Preschool: Yes or no? Considering sending your child to preschool? Discuss preschool pros and cons and whether you should send your child to preschool.
I don’t normally waver in parenting decisions: I’ll do my research, discuss with my husband and together come to a conclusion fairly easily. When it came to sending my toddler to preschool, however, I couldn’t come up with an easy answer. I would read an article about the benefits of preschool and feel convinced to sign him up right away, only to question my choices when reading another article on the reasons not to. This wasn’t going to be an easy decision.
Should you send your child to preschool?
Below are the different issues my husband and I discussed when deciding to send our child to preschool:
- The cost of preschool. Depending on your current child care, preschool can be more or less than what you currently spend. For us, sending our son to preschool would increase our childcare costs.
- Learning benefits. Attending preschool offers a ton of benefits, including academic growth, socialization and a structure to their day. Kids also learn skills like reading, writing, and coloring. When I toured the schools, I was impressed with what the kids were able to do and realized that preschool could offer a thriving learning experience.
- Your schedule. One thing to consider whether you should send your child to preschool is if it affects your schedule. Some preschools ended at different times of the day and we needed one with a flexible schedule that accommodates with our work schedule.
- Potty training. Some preschools may require that your child are already potty trained. Or perhaps you’re simply more comfortable that your child can use the restroom all by himself.
- Increased sicknesses. As a three-year-old, my toddler has impressively only been sick a handful of times. I’m pretty sure that once he’s around more kids he’ll start getting sick more often.
- Socialization. Preschool gives your child the opportunity not only to socialize but to do with regular children. It’s fine to play with other children at the park, but exposing your child to regular faces will help him learn socialization skills. I’ve always wanted my baby-turned-toddler to have one-on-one time with an adult, but he needs regular time with kids as well.
- A “free” childhood. One thing I wondered was whether preschool will “limit” his childhood. Having the day to himself has its benefits, compared to the scheduled structure of school.
- Lunches. Yes, lunches! I love how my toddler eats healthy food and didn’t want to resort to processed food for his lunch and snacks. I feared he would eat school lunches or cold sandwiches every day.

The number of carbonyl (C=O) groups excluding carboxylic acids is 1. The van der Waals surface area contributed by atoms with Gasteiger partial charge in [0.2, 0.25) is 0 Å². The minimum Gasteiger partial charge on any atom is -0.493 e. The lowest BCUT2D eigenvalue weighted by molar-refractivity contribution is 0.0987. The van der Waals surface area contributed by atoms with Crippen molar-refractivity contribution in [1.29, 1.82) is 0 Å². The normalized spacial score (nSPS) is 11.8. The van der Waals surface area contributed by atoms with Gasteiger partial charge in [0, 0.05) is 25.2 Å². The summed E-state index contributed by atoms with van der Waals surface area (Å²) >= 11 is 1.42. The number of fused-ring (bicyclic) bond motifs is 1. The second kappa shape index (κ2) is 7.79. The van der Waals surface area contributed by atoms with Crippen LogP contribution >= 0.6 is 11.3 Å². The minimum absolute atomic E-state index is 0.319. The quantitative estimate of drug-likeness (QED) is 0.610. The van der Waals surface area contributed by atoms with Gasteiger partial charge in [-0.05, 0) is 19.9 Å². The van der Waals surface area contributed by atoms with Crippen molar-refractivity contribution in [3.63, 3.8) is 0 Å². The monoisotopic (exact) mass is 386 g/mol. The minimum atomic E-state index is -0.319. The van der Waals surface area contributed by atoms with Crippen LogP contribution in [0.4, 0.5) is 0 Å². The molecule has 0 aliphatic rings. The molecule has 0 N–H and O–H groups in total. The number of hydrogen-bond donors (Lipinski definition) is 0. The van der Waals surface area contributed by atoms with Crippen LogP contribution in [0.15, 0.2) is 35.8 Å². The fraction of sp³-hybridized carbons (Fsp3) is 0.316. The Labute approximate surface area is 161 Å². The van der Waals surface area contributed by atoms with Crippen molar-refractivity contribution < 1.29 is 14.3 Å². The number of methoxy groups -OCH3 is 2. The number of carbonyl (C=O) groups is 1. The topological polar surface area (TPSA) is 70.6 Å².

Choosing a preschool was going to be difficult, so I narrowed my search with greatschools.org where I found three nearby preschools that were well-rated. The first was a Montessori school whose positive aspects included a quiet classroom and involved students, but since each class was in one singular room, they still seemed crowded. They also didn’t heat the children’s food and even encouraged outside vendors to sell lunches. Since I’m all about home-cooked healthy food, this wasn’t too enticing.
The second preschool was by far the worst match of the bunch that I toured. The place seemed rowdy and uncontrolled. The rooms felt crowded with kids and teachers. The noise level was too high. Plus, they had “computer time,” which for me isn’t a benefit and instead a detriment to kids this age. None of this matched too well with my son.
So imagine my delight when I toured a third school, also a Montessori school like the first, but nearly perfect for our needs. The facility had several rooms so that teachers could break up the students into smaller groups. The students were also quiet and well-behaved instead of running around (unless they were outside playing or responding to story time). I liked how they didn’t have any computers, and they even heated up whatever food parents brought.
In short, I imagined my son thriving in this environment. I was impressed with the skills that the other children had acquired, and that each activity had a purpose, whether it was to practice their handwriting skills or learn the meaning behind numbers. The schedule was very flexible, and the location conveniently nearby.
Whether to send your child to preschool or not lies on several factors, from major ones like cost and the child’s readiness to details like whether they’ll heat your kid’s lunches. And each preschool may serve different kids’ needs: some are loud and boisterous just like some children while others are more focused and calm like others.
I want my son to benefit from preschool while still striking a balance with him having an unstructured childhood. After all, he’s going to be in school for several years ahead. But I also feel like preschool would offer him room to grow and thrive.
Get more tips:
- Smart Things to Consider when Choosing a Preschool
- Help Your Child Transition to Preschool (and Calm Your Nerves as Well!)
- Creating an After School Routine for Preschoolers
- Toddler Routines: How to Structure Your Day
- 6 Useful Back to School Tips for Parents and Kids
Tell me in the comments: Do you plan to send your child to preschool? What are your reasons for doing so or not?
Want to help your child learn letters and numbers?
Check out my workbook, Letters and Numbers: A Handwriting Workbook to Help Your Child Recognize Letters and Numbers. Sign up to get sample worksheets and handouts!
Latest posts by Nina Garcia (see all)
- An Easy Way to Shop, Save Money and Give to Charity - May 24, 2016
- 7 Easy Ways to Transition to a Sippy Cup - May 22, 2016
- Are You Balancing Your Children’s Needs Fairly? - May 19, 2016